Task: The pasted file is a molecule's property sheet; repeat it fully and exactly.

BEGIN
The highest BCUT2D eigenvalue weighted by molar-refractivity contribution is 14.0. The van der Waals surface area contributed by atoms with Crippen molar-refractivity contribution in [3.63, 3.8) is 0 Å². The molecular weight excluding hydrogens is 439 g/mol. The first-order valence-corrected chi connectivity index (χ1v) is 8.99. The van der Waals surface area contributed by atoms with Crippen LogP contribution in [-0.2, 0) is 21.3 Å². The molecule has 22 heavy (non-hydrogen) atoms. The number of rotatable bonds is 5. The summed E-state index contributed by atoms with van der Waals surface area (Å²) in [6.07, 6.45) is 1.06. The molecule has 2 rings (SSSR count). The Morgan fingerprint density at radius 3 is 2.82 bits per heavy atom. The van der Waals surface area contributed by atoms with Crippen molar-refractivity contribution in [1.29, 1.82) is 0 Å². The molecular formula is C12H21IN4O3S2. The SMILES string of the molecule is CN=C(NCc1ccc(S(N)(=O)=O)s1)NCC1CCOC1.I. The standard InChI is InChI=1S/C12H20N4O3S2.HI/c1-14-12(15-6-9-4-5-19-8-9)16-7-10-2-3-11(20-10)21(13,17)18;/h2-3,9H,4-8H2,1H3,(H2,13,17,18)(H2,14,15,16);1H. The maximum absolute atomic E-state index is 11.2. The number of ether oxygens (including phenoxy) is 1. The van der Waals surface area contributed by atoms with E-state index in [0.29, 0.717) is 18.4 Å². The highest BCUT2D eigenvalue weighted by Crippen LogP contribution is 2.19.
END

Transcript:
The highest BCUT2D eigenvalue weighted by molar-refractivity contribution is 14.0. The van der Waals surface area contributed by atoms with Crippen molar-refractivity contribution in [3.63, 3.8) is 0 Å². The molecular weight excluding hydrogens is 439 g/mol. The first-order valence-corrected chi connectivity index (χ1v) is 8.99. The van der Waals surface area contributed by atoms with Crippen LogP contribution in [-0.2, 0) is 21.3 Å². The molecule has 22 heavy (non-hydrogen) atoms. The number of rotatable bonds is 5. The summed E-state index contributed by atoms with van der Waals surface area (Å²) in [6.07, 6.45) is 1.06. The molecule has 2 rings (SSSR count). The Morgan fingerprint density at radius 3 is 2.82 bits per heavy atom. The van der Waals surface area contributed by atoms with Crippen molar-refractivity contribution in [1.29, 1.82) is 0 Å². The molecular formula is C12H21IN4O3S2. The SMILES string of the molecule is CN=C(NCc1ccc(S(N)(=O)=O)s1)NCC1CCOC1.I. The standard InChI is InChI=1S/C12H20N4O3S2.HI/c1-14-12(15-6-9-4-5-19-8-9)16-7-10-2-3-11(20-10)21(13,17)18;/h2-3,9H,4-8H2,1H3,(H2,13,17,18)(H2,14,15,16);1H. The maximum absolute atomic E-state index is 11.2. The number of ether oxygens (including phenoxy) is 1. The van der Waals surface area contributed by atoms with E-state index in [0.29, 0.717) is 18.4 Å². The highest BCUT2D eigenvalue weighted by Crippen LogP contribution is 2.19.